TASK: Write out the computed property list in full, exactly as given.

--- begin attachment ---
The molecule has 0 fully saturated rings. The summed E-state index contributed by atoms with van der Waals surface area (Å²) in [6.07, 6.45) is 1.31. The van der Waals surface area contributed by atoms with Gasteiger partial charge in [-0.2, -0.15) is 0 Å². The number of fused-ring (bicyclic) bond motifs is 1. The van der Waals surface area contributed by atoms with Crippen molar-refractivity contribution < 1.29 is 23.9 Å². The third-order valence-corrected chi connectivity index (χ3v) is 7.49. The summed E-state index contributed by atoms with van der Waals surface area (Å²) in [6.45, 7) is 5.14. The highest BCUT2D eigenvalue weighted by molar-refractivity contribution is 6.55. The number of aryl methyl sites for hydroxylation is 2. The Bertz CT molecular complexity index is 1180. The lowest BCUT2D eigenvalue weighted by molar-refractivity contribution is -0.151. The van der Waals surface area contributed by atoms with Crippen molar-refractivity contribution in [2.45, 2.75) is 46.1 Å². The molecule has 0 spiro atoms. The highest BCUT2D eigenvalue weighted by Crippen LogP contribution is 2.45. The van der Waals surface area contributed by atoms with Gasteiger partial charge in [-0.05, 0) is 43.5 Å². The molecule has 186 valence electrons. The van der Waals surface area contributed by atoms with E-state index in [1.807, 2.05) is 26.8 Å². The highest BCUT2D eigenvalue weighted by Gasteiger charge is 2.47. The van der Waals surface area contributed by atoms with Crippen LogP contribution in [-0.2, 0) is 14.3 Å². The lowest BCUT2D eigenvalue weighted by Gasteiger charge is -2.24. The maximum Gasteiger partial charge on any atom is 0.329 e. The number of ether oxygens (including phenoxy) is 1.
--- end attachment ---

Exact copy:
The molecule has 0 fully saturated rings. The summed E-state index contributed by atoms with van der Waals surface area (Å²) in [6.07, 6.45) is 1.31. The van der Waals surface area contributed by atoms with Gasteiger partial charge in [-0.2, -0.15) is 0 Å². The number of fused-ring (bicyclic) bond motifs is 1. The van der Waals surface area contributed by atoms with Crippen molar-refractivity contribution < 1.29 is 23.9 Å². The third-order valence-corrected chi connectivity index (χ3v) is 7.49. The summed E-state index contributed by atoms with van der Waals surface area (Å²) in [6.45, 7) is 5.14. The highest BCUT2D eigenvalue weighted by molar-refractivity contribution is 6.55. The number of aryl methyl sites for hydroxylation is 2. The Bertz CT molecular complexity index is 1180. The lowest BCUT2D eigenvalue weighted by molar-refractivity contribution is -0.151. The van der Waals surface area contributed by atoms with Crippen molar-refractivity contribution in [2.45, 2.75) is 46.1 Å². The molecule has 0 spiro atoms. The highest BCUT2D eigenvalue weighted by Crippen LogP contribution is 2.45. The van der Waals surface area contributed by atoms with Gasteiger partial charge in [-0.05, 0) is 43.5 Å². The molecule has 186 valence electrons. The van der Waals surface area contributed by atoms with E-state index in [1.807, 2.05) is 26.8 Å². The highest BCUT2D eigenvalue weighted by Gasteiger charge is 2.47. The van der Waals surface area contributed by atoms with Crippen LogP contribution in [-0.2, 0) is 14.3 Å². The lowest BCUT2D eigenvalue weighted by Gasteiger charge is -2.24. The maximum Gasteiger partial charge on any atom is 0.329 e. The number of ether oxygens (including phenoxy) is 1.